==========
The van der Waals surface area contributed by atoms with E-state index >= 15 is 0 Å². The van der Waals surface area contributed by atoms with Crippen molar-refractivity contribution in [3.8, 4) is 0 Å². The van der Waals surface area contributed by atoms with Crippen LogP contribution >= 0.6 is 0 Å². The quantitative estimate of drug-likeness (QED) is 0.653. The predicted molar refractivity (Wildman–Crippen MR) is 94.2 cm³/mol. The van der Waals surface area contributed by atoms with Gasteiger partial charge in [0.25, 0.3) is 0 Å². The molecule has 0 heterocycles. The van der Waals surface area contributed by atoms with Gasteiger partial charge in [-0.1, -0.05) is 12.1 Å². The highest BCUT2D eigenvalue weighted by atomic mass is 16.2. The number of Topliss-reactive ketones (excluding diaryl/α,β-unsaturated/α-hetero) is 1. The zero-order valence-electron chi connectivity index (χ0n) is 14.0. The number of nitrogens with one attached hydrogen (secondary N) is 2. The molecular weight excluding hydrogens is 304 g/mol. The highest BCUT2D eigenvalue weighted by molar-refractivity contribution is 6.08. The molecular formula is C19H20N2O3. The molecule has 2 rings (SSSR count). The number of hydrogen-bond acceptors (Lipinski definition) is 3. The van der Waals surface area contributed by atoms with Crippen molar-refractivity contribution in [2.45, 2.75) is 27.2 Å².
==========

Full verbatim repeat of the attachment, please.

The van der Waals surface area contributed by atoms with E-state index >= 15 is 0 Å². The van der Waals surface area contributed by atoms with Crippen molar-refractivity contribution in [3.8, 4) is 0 Å². The van der Waals surface area contributed by atoms with Crippen LogP contribution >= 0.6 is 0 Å². The quantitative estimate of drug-likeness (QED) is 0.653. The predicted molar refractivity (Wildman–Crippen MR) is 94.2 cm³/mol. The van der Waals surface area contributed by atoms with Gasteiger partial charge in [0.25, 0.3) is 0 Å². The molecule has 0 heterocycles. The van der Waals surface area contributed by atoms with Gasteiger partial charge in [-0.1, -0.05) is 12.1 Å². The highest BCUT2D eigenvalue weighted by atomic mass is 16.2. The number of Topliss-reactive ketones (excluding diaryl/α,β-unsaturated/α-hetero) is 1. The zero-order valence-electron chi connectivity index (χ0n) is 14.0. The number of nitrogens with one attached hydrogen (secondary N) is 2. The molecular weight excluding hydrogens is 304 g/mol. The highest BCUT2D eigenvalue weighted by molar-refractivity contribution is 6.08. The molecular formula is C19H20N2O3. The molecule has 2 rings (SSSR count). The number of hydrogen-bond acceptors (Lipinski definition) is 3. The van der Waals surface area contributed by atoms with Crippen molar-refractivity contribution in [2.45, 2.75) is 27.2 Å².